I don’t want to make things complicated so I will not talk about heuristic functions but you can try things yourself using this application. you can find the program in the following path after  you extract the archive [..\PathFinder\PathFinder\bin\Release\] you just need to run PathFinder.exe. If you are having any trouble using it, you can watch that video to know how to use it.

I have also included the source code for the computer science guys who are reading the post, as they might be interested in it. The application will only fail when there is no route between the starting node (zombie) and the target node (player), if this happened you will need the task manager to kill the application.

Cairo ICT 2012 Kherna interview

7 May

While hanging around in CICT 2012, I have made an interview with Amera Salah from Kherna.com. Kherna is an online social hub that will not only connect donors and volunteers to charity organizations, but it will also connect you to your friends that have similar charity activities. All you need to do is to watch this two minutes video and you will get the whole idea.

Cairo ICT 2012

30 Apr

if you have missed Cairo ICT 2012, you can still catch up with some of what you have missed in this post and the following posts. This time it is simply a group of pictures taken in ICT 2012.

Culturama theater

AS you can see in the picture it’s a curved silver screen showing cultural interactive content, personally I have attended a show about Jan 25. The experience was awesome.

Culturama theater

Xerox Booth
Xerox booth

SAP booth

If you don’t know what SAP is, it is a German software corporation that makes enterprise software to manage business operations and customer relations.

SAP booth in Cairo ICT

Mobinil Booth

Personally I didn’t like that booth a lot, it was very crowded, and noisy as it was playing Arabic songs almost all the time. But despite the previous cons, the did has some new services to offer like video IVR, and traffic detection systems. They also have a stack of video games dedicated computers for it’s visitors entertainment.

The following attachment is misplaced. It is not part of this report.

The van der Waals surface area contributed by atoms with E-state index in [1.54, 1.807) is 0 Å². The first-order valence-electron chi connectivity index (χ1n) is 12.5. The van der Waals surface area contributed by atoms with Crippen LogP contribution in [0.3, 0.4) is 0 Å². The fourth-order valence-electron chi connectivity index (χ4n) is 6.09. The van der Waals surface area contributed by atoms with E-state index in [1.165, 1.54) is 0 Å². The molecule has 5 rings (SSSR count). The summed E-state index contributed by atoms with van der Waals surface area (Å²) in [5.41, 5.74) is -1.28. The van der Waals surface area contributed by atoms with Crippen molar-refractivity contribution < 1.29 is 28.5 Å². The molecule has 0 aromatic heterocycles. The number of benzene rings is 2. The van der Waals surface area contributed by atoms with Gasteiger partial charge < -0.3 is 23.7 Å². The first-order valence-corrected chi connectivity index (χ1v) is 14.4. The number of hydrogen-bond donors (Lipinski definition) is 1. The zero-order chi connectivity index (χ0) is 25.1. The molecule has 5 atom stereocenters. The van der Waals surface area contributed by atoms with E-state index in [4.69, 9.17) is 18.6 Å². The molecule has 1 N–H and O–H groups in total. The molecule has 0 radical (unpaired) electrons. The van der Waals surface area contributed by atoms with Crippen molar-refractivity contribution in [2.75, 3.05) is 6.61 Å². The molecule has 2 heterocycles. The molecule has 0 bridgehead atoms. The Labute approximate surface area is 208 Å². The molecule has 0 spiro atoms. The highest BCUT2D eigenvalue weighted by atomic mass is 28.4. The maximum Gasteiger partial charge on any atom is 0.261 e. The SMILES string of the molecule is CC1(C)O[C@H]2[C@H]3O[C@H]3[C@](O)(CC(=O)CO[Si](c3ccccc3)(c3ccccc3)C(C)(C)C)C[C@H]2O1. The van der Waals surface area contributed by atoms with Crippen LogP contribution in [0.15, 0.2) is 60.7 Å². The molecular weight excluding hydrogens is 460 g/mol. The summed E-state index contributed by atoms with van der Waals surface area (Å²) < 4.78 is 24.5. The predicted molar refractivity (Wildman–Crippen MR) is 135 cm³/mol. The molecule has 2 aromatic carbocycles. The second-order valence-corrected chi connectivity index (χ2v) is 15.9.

Mobinil Booth at Cairo ICT 2012

Blackberry booth

I didn’t spend a lot of time here in this booth as I couldn’t find anything new than already presented in the market.

Blackberry both in Cairo ICT 2012

EMC2 booth

If you don’t know what EMC2 does I recommend to read their history from here http://en.wikipedia.org/wiki/EMC_Corporation#History . One of their companies called Iomega produced a personal hard disk that when connected to your home router is automatically turned into a storage cloud that you and your family can use from anywhere in the world.
EMC2 booth at Cairo ICT 2012

Vodafone learning keyboard

This is not just a keyboard, it contains memory, a processor and a data sim card. All you need to do is to connect it to you T.V. and start browsing the Internet without a full blown computer. Vodafone also is planning to put educational material on their cloud such that school students can study online. This device already exists in their stores for just 500 L.E.
Vodafone learning keyboard at Cairo ICT 2012
Vodafone Booth Decorations
Vodafone Booth Decorations at Cairo ICT 2012

Vodafone learning keyboard plugged to a T.V.

Vodafone learning keyboard plugged to a T.V.

Huawei booth

Huawei booth at cairo ICT

Microsoft booth

Microsoft Booth at cairo ICT 2012